As most of the equestrian community at Wilson College knows, American Pharoah was the first to win the Triple Crown horse race this summer, the first to win in 37 years.
Earlier this month after his final win, Pharoah arrived at a stud farm where he will live out his life comfortably and enjoy the fruits of his labors.
American Pharoah arrived at Ashford Stud just two days after his last career win of the $5 million Breeder’s Cup. After his breeding rights were sold to Coolmore Ashford Stud before the Belmont Stakes in June, it was expected that he would likely retire after this 2015 season.
Owner Ahmed Zayat expressed that he wanted to race Pharoah for another year, but both he and trainer Bob Baffert knew it was time to retire him.
American Pharoah comes from an exceptional bloodline of other winners. Foaled in 2012, Pharoah’s sire was Pioneer of the Nile, the runner up at the 2009 Kentucky Derby.
His dam, Littleprincessemma, was the daughter of Yankee Gentleman and Exclusive Rosette, both winning sprinters. Pharoah’s grandsire was Empire Maker, winner of the 2003 Belmont Stakes and runner up at the Kentucky Derby.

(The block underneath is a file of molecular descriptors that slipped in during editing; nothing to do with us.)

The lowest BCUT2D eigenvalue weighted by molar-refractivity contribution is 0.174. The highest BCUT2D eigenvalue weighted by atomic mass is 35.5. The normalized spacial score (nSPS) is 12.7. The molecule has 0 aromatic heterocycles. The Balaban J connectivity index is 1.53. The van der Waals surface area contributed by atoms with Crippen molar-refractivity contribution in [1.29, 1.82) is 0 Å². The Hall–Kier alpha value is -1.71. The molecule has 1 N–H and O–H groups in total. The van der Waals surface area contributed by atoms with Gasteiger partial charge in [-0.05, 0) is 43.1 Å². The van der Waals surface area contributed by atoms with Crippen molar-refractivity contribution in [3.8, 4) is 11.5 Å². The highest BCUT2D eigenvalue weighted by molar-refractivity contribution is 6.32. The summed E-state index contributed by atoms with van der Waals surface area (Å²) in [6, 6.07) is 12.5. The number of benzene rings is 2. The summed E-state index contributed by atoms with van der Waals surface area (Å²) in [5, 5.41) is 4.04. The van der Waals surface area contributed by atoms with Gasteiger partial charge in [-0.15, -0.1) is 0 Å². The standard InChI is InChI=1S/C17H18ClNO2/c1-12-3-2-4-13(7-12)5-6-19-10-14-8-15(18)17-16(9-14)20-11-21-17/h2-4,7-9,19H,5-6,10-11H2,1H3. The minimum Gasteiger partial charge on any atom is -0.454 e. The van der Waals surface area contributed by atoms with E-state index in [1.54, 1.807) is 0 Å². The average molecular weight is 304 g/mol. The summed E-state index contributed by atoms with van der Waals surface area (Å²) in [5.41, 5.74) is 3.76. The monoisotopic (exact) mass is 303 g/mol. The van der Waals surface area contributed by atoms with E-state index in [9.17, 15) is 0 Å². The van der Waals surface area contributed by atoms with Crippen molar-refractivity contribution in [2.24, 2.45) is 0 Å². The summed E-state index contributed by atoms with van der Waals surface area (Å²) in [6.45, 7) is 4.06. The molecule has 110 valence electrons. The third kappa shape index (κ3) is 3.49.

Pharoah is expected to start breeding in Spring 2016, with a stud fee of $200,000 per mare. He is likely to cover 100-150 mares per year.
Now that he is living the life of leisure at Ashford Stud, Pharoah’s stud earnings will bring in far more than his racing. Standing at stud, he is likely to make anywhere from $20 million to $40 million. The first of Pharoah’s offspring will begin racing in 2019. Depending on how well they perform, his stud fees may rise above the starting $200,000.
Retiring at just 3 years old, American Pharoah has had quite a profitable career. According to Equibase data source, his total earnings in 2015 were $3.37 million.
After winning the Breeder’s Cup and ending his career this fall, his total earnings added up to $8,288,800. Of his ten career starts, Pharoah won eight of them, seven of those won back-to-back.
Now that Pharoah has worked his share and earned his spot in racing history, he will live happily at pasture and enjoy his favorite treats, carrots. Lots of carrots.
For the first time in decades, a horse has made the racing and equestrian community hopeful for more champions.